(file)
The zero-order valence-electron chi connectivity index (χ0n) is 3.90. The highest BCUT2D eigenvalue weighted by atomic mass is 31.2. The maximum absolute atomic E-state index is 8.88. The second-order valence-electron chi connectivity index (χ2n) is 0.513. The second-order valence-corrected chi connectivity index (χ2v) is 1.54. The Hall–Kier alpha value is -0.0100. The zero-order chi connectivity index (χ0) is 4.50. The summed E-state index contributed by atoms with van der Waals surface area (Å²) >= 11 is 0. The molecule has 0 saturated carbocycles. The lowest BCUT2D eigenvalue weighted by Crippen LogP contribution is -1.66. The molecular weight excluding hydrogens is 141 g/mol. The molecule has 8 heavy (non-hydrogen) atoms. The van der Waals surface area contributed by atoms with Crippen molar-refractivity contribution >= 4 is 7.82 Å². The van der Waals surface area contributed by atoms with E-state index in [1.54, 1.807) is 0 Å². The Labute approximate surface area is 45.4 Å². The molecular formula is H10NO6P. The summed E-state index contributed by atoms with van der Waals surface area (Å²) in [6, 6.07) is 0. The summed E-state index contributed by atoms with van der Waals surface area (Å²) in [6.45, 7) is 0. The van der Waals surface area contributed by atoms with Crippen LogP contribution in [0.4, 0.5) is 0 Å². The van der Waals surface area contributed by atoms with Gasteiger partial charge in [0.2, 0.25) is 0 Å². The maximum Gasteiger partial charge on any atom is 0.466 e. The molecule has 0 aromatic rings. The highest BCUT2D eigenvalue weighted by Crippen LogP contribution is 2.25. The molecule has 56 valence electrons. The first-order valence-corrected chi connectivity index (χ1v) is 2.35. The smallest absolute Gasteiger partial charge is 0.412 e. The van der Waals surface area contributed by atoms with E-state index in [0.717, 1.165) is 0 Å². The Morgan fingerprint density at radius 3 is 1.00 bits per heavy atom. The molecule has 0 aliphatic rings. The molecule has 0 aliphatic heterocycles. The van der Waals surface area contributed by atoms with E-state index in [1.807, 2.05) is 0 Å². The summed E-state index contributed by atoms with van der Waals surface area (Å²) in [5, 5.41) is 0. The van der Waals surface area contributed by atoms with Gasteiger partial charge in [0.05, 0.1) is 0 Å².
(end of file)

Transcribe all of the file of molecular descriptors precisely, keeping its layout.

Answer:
The zero-order valence-electron chi connectivity index (χ0n) is 3.90. The highest BCUT2D eigenvalue weighted by atomic mass is 31.2. The maximum absolute atomic E-state index is 8.88. The second-order valence-electron chi connectivity index (χ2n) is 0.513. The second-order valence-corrected chi connectivity index (χ2v) is 1.54. The Hall–Kier alpha value is -0.0100. The zero-order chi connectivity index (χ0) is 4.50. The summed E-state index contributed by atoms with van der Waals surface area (Å²) >= 11 is 0. The molecule has 0 saturated carbocycles. The lowest BCUT2D eigenvalue weighted by Crippen LogP contribution is -1.66. The molecular weight excluding hydrogens is 141 g/mol. The molecule has 8 heavy (non-hydrogen) atoms. The van der Waals surface area contributed by atoms with Crippen molar-refractivity contribution >= 4 is 7.82 Å². The van der Waals surface area contributed by atoms with E-state index in [1.54, 1.807) is 0 Å². The Labute approximate surface area is 45.4 Å². The molecular formula is H10NO6P. The summed E-state index contributed by atoms with van der Waals surface area (Å²) in [6, 6.07) is 0. The summed E-state index contributed by atoms with van der Waals surface area (Å²) in [6.45, 7) is 0. The van der Waals surface area contributed by atoms with Crippen LogP contribution in [0.4, 0.5) is 0 Å². The van der Waals surface area contributed by atoms with Gasteiger partial charge in [0.2, 0.25) is 0 Å². The maximum Gasteiger partial charge on any atom is 0.466 e. The molecule has 0 aromatic rings. The highest BCUT2D eigenvalue weighted by Crippen LogP contribution is 2.25. The molecule has 56 valence electrons. The first-order valence-corrected chi connectivity index (χ1v) is 2.35. The smallest absolute Gasteiger partial charge is 0.412 e. The van der Waals surface area contributed by atoms with E-state index in [0.717, 1.165) is 0 Å². The Morgan fingerprint density at radius 3 is 1.00 bits per heavy atom. The molecule has 0 aliphatic rings. The molecule has 0 aliphatic heterocycles. The van der Waals surface area contributed by atoms with E-state index in [1.807, 2.05) is 0 Å². The summed E-state index contributed by atoms with van der Waals surface area (Å²) in [5, 5.41) is 0. The van der Waals surface area contributed by atoms with Gasteiger partial charge in [0.05, 0.1) is 0 Å².